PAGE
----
Blundering Toward Nuclear Chaos

Greater resources and political attention to international initiatives are needed to ensure that nuclear terrorism risks continue to decline.
By Nickolas Roth Co-Author

More ambitious work is needed to keep up with evolving threats. The United States needs a plan to strengthen global nuclear security. The plan should focus on working with as many countries as possible with dangerous nuclear stocks or facilities, either ensuring that they have effective and sustainable nuclear security or developing steps to mitigate risks when cooperation is not feasible. In particular, the plan should focus on strategies for working with countries that face the biggest risks, even if there are political barriers to that cooperation. The president should identify a leader whose full-time job is carrying out this plan and allocate the resources to support it. Meanwhile, Congress needs to devote sustained attention to the nuclear terrorism threat and support steps to reduce risks.

Three years after entering office, the Trump administration lacks a coherent set of goals, a strategy to achieve them, or the personnel or effective policy process to address the most complex set of nuclear risks in U.S. history. Put simply, the current U.S. administration is blundering toward nuclear chaos with potentially disastrous consequences.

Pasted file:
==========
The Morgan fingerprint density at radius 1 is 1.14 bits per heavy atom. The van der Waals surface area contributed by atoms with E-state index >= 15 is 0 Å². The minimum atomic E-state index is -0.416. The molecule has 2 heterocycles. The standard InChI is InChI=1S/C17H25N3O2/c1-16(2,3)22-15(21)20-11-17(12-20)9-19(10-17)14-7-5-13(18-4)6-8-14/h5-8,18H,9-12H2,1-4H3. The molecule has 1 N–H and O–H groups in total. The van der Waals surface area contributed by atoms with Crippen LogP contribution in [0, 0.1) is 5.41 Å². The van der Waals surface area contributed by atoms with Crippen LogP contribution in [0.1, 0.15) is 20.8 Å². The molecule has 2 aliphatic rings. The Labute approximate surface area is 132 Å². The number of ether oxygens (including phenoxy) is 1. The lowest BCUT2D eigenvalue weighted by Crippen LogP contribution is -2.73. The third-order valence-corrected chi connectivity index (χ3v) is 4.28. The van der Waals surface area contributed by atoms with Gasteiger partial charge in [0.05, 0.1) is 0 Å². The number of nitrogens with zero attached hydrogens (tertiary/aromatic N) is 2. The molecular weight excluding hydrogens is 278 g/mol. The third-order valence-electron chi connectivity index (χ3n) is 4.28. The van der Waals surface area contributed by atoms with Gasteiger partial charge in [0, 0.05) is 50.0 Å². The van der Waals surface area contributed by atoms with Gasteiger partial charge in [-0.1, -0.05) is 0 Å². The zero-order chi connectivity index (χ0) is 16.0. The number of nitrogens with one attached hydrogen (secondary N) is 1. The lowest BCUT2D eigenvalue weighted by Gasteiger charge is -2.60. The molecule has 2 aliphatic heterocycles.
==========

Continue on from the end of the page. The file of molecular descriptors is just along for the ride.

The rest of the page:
In May 2020, the American Nuclear Policy Initiative (ANPI), a task force of former government and non-governmental experts, released an objective analysis of U.S. nuclear policy under Donald Trump. “Blundering Toward Nuclear Chaos: The Trump Administration after Three Years” finds that all of the nuclear challenges facing the United States – some inherited by the president and others of his own creation – have worsened over the last three years, putting national and global security at greater risk of nuclear use.

Featuring seven essays from ANPI members, the report details the current administration’s efforts on the issues of nuclear proliferation, strategic stability, nuclear modernization, Iran, and North Korea. The papers are by some of the most experienced and insightful U.S. analysts of nuclear issues.

Read the full report on Global Zero.

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